RP Diagnosis Develops the “Why” & Leads to Entrepreneurship
“I felt so ashamed and stupid that I was visually impaired. That somehow people would think it was an inconvenience or a hassle that I couldn’t see in the dark.”~Hannah Steininger
RP (Retinitis Pigmentosa) was the diagnosis. I got into the car at the eye clinic and sat in silence with the devastating news I’d just received. It was a cold, blustery October day in 2008. I even remember how cloudy it was as the trees stood bare. We were parked directly in front of the window of the clinic. My eyes were fixed ahead on people sitting in the waiting room.
“Am I going to go blind?” I asked my mom after what felt like hours.
I felt my face get hot, as the tears welled up in my eyes. Dumbfounded, confused, and scared, I didn’t know what to think. You can never go back once you find out something like that. Immediately I felt so different. Everything started to make sense
- how cautious I was at night,
- why I had always wanted to sleep with the hall light on,
- why I hated movie theaters.
The list goes on and on. I was glad that it was all making sense, but at the same time, I wished I hadn’t found out.
Up until age 15, I thought everyone saw the way I did. Why think anything else? I felt so ashamed and stupid that I was visually impaired. That somehow people would think it was an inconvenience or a hassle that I couldn’t see in the dark.
For about 8 years I decided nothing was wrong with me. I ignored the diagnosis of RP and I refused to take my pills regularly or tell anyone about my vision.
College Changed Things
Once I got to college, I would get into risky situations. Scenarios, like going out and drinking with my friends or walking home in dark, were commonplace. I fell and injured myself too many times to count. Crying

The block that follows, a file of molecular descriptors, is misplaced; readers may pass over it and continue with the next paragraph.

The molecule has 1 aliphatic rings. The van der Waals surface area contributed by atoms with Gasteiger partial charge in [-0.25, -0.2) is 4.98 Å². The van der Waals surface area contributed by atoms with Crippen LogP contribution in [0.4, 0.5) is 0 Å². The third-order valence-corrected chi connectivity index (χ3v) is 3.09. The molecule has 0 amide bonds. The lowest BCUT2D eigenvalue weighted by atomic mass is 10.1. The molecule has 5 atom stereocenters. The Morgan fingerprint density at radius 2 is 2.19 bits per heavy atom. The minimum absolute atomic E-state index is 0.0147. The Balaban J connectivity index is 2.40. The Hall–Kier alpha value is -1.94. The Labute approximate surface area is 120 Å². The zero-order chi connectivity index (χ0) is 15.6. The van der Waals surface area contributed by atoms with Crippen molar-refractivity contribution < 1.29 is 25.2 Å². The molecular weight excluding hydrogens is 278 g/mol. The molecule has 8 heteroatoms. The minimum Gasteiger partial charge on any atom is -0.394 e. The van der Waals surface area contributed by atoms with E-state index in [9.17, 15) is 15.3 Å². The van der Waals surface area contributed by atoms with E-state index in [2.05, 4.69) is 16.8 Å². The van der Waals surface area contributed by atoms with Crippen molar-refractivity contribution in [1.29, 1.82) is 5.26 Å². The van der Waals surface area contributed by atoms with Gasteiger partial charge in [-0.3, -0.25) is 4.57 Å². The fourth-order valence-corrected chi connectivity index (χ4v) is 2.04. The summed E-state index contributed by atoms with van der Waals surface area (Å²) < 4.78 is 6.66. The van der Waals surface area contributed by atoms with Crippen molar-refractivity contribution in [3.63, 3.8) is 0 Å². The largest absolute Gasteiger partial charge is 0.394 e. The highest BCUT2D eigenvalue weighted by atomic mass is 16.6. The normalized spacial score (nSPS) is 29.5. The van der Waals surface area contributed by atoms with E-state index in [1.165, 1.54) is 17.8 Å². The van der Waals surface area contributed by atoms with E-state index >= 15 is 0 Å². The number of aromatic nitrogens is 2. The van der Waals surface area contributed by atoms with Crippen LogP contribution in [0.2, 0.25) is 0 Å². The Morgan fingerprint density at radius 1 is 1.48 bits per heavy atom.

because I couldn’t see on the dance floor like everyone else, I’d leave, alone and in the dark. Why couldn’t I be like everyone else dancing so
After I graduated college and moved back to Minneapolis something in me shifted. I was sick and tired of feeling sorry and bad for myself. So much hope I had placed in research and retina specialists. When they told me there was nothing I could do and that my vision was getting worse, I was crushed. I began looking up alternative ways to help heal vision loss. That’s when I found micro-acupuncture.
For the past two years, I have been taking a more holistic approach in the way I manage my RP. I began eating a diet of anti-inflammatory foods, educating myself about how the systems in the body work
As I have been opening up to others about my vision and started to advocate for the modifications I need, I noticed a lack of awareness about vision loss and people who struggle with it. So many people are affected by loss of vision at some point in their lives, why is it not more well-known and talked about in society?
The “Why” Turns Into Entrepreneurship
One year ago, I quit my corporate job and decided to pursue my passion. On February 16th, 2019, I launched Watson & Wilma, a line of ethically made intimates. I designed each piece and enlisted the help of local pattern makers to bring it to life. Each item is made-to-order and sewn in Minneapolis from 70% sustainable and organic fabrics.
Vision loss is an invisible disability but a major part of everyday, as intimates are a similarly hidden but important part of every outfit. A portion of each sale will be donated to the Penny George Foundation, to help provide holistic care and treatments to those with vision loss. My mission is to spread awareness about vision loss and for the visually impaired community.
As expected, there are still hard days and days that I become discouraged about my vision, but my “why” keeps me going. I am doing my best to turn my pain into empowerment and allowing it to navigate my path instead of fear.
RP Diagnosis Develops the “Why” Featured Image Description:
A scenic outdoor shot of Hannah smiling while standing outside with a mountain range in the background. She is dressed casually in jeans, striped top, with hiking boots and a long warm-looking sweater. Hannah also has a black knitted hat on her head and her long brunette hair is draped over her outfit.
- Bamboo Bra: A black bra called Pick Me Up Around 8
- Models: Two women (one brunette, one blonde) are wearing all of the pieces in Hannah’s current collection. The photo shows them hanging out in a living room. One of the models is sitting on a sofa while the other one is kneeling on the floor looking through music albums.